How did you get your left-handed instruments?


I just take my (standard) percussion instruments and set them up the other way around. There is one exception: the double foot pedal. I had to buy a different one and inquired which manufacturers offer it. That's the only thing I had to buy separately. Everything else can be assembled the other way around.



What strange experiences have you had with your lefty way of playing?


There was one situation where I had the feeling - and it was a bit spooky - that someone was looking at my hands in an unpleasant way. Shortly afterwards, a stick slipped out of my hand and I suspected that someone had consciously seen "That's a left-hander, he plays left-handed", stared at me penetratingly and somehow judged playing left-handed negatively. But that only happened this one time. Otherwise, the audience hardly noticed.



Do you still play right-handed and if so, in what context?


There is only one situation in which I still play right-handed from time to time: There is a left-handed drum set in every classroom. If I have a left-handed student, they play on this instrument and I switch to the other right-handed drum set. I then play left-handed open-handed, but I can't play left-handed with my feet then.


The question about the instruments is important, because I often hear from colleagues: " Well, how am I supposed to do that in lessons? How am I supposed to teach a child who plays left-handed if I play right-handed?" - It's the simplest thing in the world: imagine looking in a mirror! That's it.


The terminology should also be adapted: For example, I now talk more about gripping and striking hand, but no longer about right and left hand. I point out to my students that as a left-hander I play left-handed. So I start with my left hand and if a right-hander copies something from me, it's the other way around. If I have a left-handed student, I ask them to sit next to me.



Is there something you would like to add?


There are only advantages. If you want to boil it down to a simple sentence, a formula, then it's: "Left-handed students play left-handed" and "Instrument makers should make mirror-inverted instruments". Done.


Also to get rid of this ridiculous argument that left-handers are supposedly much better on conventional instruments - what nonsense! Of course, some people may have developed great techniques, but in the music school sector, in everyday lessons, it's something completely different and that's where music education comes in.


One very positive effect of my left-hand playing is that I have had no more problems sight-reading since then, whereas when I was younger I spent a lot of time practicing to play in the big band, where sight-reading is the bread and butter (whereas in the popular sector you usually play without sheet music).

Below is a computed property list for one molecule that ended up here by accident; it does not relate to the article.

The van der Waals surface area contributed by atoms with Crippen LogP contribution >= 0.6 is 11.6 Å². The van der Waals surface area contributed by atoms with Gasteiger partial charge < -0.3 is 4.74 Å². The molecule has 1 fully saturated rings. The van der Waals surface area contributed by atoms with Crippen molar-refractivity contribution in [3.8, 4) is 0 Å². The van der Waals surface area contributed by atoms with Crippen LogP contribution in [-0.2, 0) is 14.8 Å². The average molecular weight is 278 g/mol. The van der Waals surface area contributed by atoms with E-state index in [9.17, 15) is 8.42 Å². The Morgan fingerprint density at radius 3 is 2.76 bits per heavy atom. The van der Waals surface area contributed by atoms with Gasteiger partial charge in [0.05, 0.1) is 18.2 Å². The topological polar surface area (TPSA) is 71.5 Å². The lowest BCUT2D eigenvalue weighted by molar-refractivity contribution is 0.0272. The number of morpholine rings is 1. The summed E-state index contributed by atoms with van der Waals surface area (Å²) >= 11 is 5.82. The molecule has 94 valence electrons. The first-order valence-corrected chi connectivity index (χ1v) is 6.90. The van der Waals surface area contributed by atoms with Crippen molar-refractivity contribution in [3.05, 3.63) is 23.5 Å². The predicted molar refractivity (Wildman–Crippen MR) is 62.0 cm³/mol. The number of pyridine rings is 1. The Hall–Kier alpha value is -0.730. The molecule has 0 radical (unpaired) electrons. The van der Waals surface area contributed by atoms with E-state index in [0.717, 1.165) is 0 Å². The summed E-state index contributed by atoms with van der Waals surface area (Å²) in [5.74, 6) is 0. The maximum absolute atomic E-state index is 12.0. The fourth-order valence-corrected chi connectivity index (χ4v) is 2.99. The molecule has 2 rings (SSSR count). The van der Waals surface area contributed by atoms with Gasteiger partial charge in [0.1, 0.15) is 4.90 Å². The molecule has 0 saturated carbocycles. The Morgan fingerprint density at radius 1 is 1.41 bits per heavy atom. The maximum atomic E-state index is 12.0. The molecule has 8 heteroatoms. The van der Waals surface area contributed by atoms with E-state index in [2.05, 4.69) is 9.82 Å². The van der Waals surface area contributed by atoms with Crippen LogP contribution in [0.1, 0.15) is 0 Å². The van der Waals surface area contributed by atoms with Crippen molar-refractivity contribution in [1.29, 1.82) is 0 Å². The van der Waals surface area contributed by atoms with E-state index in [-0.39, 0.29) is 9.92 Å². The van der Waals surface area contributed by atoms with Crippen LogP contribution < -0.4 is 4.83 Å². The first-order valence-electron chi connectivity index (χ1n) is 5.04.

Since I started playing left-handed - pretty much from one day to the next - I've been able to sight-read without any problems. Now I also understand why it works so well: as a left-handed retrained player, I needed 33 percent more energy consumption in my brain for the same activity. So it's understandable that there wasn't enough capacity left for anything beyond that. I used to have to concentrate a lot on my playing and couldn't process the music reading in the meantime. Now I can do that without any problems.


When I was younger, the more I practiced, the worse I felt: I wanted to play in the big band and had to practise certain things for that. I did that all week long because I had to perform at the weekend. I managed this well, but was often ill afterwards and had to recover.

I would describe it as torturous, because you're working against your body.

Improvising is also easier now than it used to be. When I was still playing right-handed, I was very focused on my playing. I didn't have the capacity to notice what was happening in the overall process: How it sounds, let alone how it "feels". Since I've been playing left-handed, it's become natural for me to hear and feel the whole thing - definitely a different experience.




The interview was conducted by Sophia Klinke on September 14, 2023.


Photo credits: personal



 

Peer Oehlschlägel played drums right-handed for 20 years as a converted left-hander, but has now been playing left-handed and therefore "the right way round" for over 20 years.

In almost 25 years, he has taught over 400 students on drumset, percussion, mallets and keyboard, always paying particular attention to handedness.

In his younger years, he was active in the African music scene in Hamburg as a right-handed drummer. Later, in the far north of Schleswig-Holstein, he was a left-hand drummer in various jazz, rock 'n' roll and big band formations, occasionally also playing classical kettledrums.

He currently works as a drum teacher for the Nordfriesland district music school, where he runs the branches on Sylt and in Niebüll.